14. Nicholas The real measure of a missile is its no escape range, not it best range. Any missile you make has a lot of trade offs, with high manuverability often trading off against range. Thrust vectoring increases weight, and maintence. Fins, produce drag, and high G performance increases all the ocsts. The thing to keep in mind with missiles is that your engine fires for a realitively brief time period, after that you bleed speed with every turn. At the end of a long range shot, your missile’s ability to manuver is allways compromised. A final note on the R-77. The stated range of 100KM is a tad misleading. Ranges are stated in terms of certain conditions. For example the AIM-120C range is calculated with two aircraft approaching each other at Mach 1.2 at a height of 10K. The R-77 range is calculated with two aircraft approaching each other at Mach1.5 at a height of 20K. So naturally the R-77 range is overstated.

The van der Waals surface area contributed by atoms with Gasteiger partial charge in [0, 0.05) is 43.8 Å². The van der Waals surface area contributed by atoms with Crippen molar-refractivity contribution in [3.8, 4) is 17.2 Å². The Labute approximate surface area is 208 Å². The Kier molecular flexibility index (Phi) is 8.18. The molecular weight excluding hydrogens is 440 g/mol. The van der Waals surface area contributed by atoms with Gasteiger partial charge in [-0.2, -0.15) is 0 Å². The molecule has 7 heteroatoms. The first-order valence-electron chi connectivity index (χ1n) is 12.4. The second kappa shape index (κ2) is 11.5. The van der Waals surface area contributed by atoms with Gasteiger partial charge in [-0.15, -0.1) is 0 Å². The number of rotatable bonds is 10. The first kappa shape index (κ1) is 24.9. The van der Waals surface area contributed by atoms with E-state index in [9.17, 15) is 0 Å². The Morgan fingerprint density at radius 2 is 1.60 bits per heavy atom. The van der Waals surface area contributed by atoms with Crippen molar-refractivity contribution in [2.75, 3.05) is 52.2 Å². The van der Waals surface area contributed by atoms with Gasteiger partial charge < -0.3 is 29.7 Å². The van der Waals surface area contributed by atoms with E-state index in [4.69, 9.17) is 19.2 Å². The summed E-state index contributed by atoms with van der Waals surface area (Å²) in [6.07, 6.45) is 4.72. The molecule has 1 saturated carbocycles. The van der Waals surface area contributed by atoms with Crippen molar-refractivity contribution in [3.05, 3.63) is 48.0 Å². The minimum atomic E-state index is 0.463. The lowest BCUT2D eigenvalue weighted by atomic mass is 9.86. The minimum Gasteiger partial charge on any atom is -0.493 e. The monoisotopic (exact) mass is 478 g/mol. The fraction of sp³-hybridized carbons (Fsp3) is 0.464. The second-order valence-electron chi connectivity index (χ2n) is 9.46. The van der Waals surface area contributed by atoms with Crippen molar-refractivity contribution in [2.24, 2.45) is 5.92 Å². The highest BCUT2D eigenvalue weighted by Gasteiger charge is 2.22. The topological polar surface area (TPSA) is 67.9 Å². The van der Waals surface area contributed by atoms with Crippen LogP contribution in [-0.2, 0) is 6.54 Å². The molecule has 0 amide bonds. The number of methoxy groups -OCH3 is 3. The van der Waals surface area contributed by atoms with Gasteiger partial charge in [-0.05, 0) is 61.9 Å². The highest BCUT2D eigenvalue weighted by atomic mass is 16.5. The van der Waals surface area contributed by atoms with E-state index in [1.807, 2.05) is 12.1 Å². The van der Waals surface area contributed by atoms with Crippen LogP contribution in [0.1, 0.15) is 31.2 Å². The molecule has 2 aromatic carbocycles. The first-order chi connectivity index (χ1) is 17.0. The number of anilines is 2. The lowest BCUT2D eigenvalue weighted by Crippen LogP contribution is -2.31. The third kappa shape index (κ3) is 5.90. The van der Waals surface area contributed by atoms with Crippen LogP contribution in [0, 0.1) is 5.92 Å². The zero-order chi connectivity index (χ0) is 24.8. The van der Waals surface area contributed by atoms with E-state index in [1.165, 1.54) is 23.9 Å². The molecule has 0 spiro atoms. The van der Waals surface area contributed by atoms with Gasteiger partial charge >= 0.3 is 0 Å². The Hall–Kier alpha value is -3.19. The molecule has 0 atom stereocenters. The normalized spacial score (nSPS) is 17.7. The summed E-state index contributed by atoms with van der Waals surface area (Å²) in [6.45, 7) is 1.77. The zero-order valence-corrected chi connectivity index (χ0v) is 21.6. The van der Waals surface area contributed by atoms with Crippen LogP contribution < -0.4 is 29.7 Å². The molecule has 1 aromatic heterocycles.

15. Yes, I basically ignore missile ranges because there are far too many variables. Even if you ignore the millions of different combinations of your altitute, attitude (both direction and climb/dive) and speed as well as the targets’, you still have the question of who does what after launch. What I do tend to pay attention to are seeker quality and propellant weight vs. missile weight. Both the AIM-120 and the R-77 seem to have good seekers – at a guess, I would say the AIM-120 is better, but that’s just because at the time the R-77 is developed I think the US was far ahead in terms of electronics, especially miniaturisation, which is important in a small item like a missile. However, the R-77 is much larger and heavier so it ought to have more total energy (and not bleed it to air resistance quite so fast). That may impact maneuverability however. One of the common scenarios, at least in a fighter vs. fighter combat, would be what I’ve heard referred to as ‘chainsaw’ – basically, fire a BVR missile at some range and then turn around and run like hell. The interesting thing is, the longer you wait to take ths shot, the better a shot you get, but the same is true for your adversary. It’s like in those game shows where there’s an increasing amount of money, and if you press a buzzer you get that money, but if you wait too long you lose it all. (It’s entirely possible if you both wait too long, you’ll end up shooting each other down). I suspect in that scenario, the R-77 may have the upper hand, which worries me. If both fighters are high and fast and have long-range missiles, the only ways I can see for one to defeat the other are: * Stealth allowing one to launch the missile before the other can get a firing solution, or possibly is not even aware of its presence. * One missile has enough of a range advantage that its platform can launch and turn before the other * Excellent decoys/jammers allowing one platform to avoid being hit by the others’ missile, even if it can reach that platform It’s possible to outmaneuver a BVR missile but IMO nobody sane would rely on it. It would be a last resort to try that. So, the F-22 and F-35 may deliver on the first. US aircraft may well be capable of the third, but that would probably be classified so I don’t know. So, assuming the F-22 is not in the picture yet (as is the case with Cope India) and ruling out the decoy method, range is pretty critical in determining who will win a BVR fight. It may well be the decoy/jammer solution which means that the US Air Force is not terribly worried about the range difference. Also, better co-ordination/tactics may be able to defeat the advantage, but that really depends upon the quality of your opponents and the relative numbers. There are definitely other scenarios but against a smart enemy who knows where you are, this is how I imagine it will play out so I tend to think about it a fair bit.